September 24, 2013
Insulin Resistance versus B-Cell Dysfunction
When I wrote this blog about the possibilities of type 2 diabetes having sub classes, I had not expected another article this quickly. And this article says, “Identifying the profound differences in risk factors for diabetes in the subpopulations of this study is a step in the right direction.” Subpopulations is not sub-classes, but definitely raises the odds or may just a way of downplaying this.
At least adults older that 65 were the study subjects. Granted this was a multi-site cohort study and included about 4400 adults. The mean age of participants was 73 years, and 59% of them were women. The study followed 4384 participants who were free of diabetes at the start in 1992 through 2007 for the development of diabetes. Based on beginning data, the authors evaluated degrees of insulin resistance and beta-cell dysfunction, which was calculated from fasting glucose and insulin levels. This distinction is important.
In the median follow-up of 11.7 years, seven percent of the patients developed diabetes. And if you didn't guess, higher body mass index, hypertension, low HDL-C levels, elevated triglyceride levels, and elevated glucose levels were all independently associated with a higher risk for diabetes.
If insulin resistance (IR) was present (with or without beta-cell dysfunction), these same risk factors were similarly associated with incident diabetes. This was not the case when diabetes was preceded by only beta-call dysfunction. With these individuals, being overweight or obese were associated with a lower risk, and hypertension and low HDK-C also trended toward a lower risk. In comparing patients who had diabetes, those preceded predominately by IR differed significantly from those preceded by beta-cell dysfunction.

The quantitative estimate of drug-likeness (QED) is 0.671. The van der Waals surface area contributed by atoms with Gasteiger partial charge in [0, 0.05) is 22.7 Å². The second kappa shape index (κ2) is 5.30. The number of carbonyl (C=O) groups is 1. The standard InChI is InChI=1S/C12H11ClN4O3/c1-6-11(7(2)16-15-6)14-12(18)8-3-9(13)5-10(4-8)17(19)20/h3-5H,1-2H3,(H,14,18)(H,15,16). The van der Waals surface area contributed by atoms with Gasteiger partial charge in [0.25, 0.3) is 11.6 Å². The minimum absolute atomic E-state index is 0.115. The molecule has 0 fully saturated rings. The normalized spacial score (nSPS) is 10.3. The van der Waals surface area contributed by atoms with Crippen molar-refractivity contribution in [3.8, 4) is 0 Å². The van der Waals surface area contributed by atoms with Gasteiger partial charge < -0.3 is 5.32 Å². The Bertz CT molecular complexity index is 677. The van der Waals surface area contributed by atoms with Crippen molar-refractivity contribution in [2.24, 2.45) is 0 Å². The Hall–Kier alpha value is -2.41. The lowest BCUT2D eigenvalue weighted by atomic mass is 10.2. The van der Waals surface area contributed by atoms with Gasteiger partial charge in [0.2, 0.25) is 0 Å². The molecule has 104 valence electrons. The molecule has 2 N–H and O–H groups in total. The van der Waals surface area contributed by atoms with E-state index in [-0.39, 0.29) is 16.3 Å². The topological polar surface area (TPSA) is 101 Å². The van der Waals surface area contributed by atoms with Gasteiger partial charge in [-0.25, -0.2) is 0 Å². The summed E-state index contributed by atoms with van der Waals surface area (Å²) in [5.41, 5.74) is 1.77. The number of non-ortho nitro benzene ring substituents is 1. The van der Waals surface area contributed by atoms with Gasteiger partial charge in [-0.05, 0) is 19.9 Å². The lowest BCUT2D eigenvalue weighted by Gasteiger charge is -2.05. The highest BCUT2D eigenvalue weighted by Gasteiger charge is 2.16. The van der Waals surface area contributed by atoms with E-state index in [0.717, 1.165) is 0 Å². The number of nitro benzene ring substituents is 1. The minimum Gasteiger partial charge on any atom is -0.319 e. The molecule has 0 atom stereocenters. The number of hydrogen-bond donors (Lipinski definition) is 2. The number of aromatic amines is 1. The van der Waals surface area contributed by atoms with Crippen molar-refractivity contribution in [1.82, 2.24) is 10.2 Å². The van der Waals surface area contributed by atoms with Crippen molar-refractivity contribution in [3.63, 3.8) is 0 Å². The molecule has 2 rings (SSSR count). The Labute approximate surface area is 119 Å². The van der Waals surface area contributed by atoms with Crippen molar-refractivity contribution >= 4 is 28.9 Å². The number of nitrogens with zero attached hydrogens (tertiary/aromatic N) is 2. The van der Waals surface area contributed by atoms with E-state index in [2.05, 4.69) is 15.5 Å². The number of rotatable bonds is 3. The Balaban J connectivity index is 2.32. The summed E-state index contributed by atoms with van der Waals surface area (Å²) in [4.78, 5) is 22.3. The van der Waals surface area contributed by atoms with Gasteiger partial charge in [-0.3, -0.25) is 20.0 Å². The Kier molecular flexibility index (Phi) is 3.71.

While it is known that hyperglycemia that characterizes type 2 diabetes is caused by both IR and beta-cell failure, it is generally assumed that both causes are present in a typical diabetes patient and the relative contribution of each could have important factors for both prevention and treatment. Prescribing weight loss in patients who are at the appropriate weight, but have little or no beta-cell function would not be an effective prevention measure.
This in turn creates the problem in selecting the most effective anti-hyperglycemic medication. We need to know precisely what is driving the hyperglycemia. Identifying the differences in risk factors for diabetes in the subpopulations of this study is a step in the right direction. This raises the interest that the differential contributions of beta-cell dysfunction and IR might help explain findings such as the apparent u-shaped relationship between glycated hemoglobin (A1c) and cardiovascular disease and mortality.
The important caveat is that the current study was conducted in older individuals who do not represent the vast majority of incident diabetes cases. Without further study with younger patients, this is an important open question. I feel that the concluding statement is worth quoting and bold is my emphasis. “In any case, as convenient as A1c is for diagnosing diabetes, one of its big detractions is that it tells us little about the underlying pathophysiologic abnormalities of diabetes.”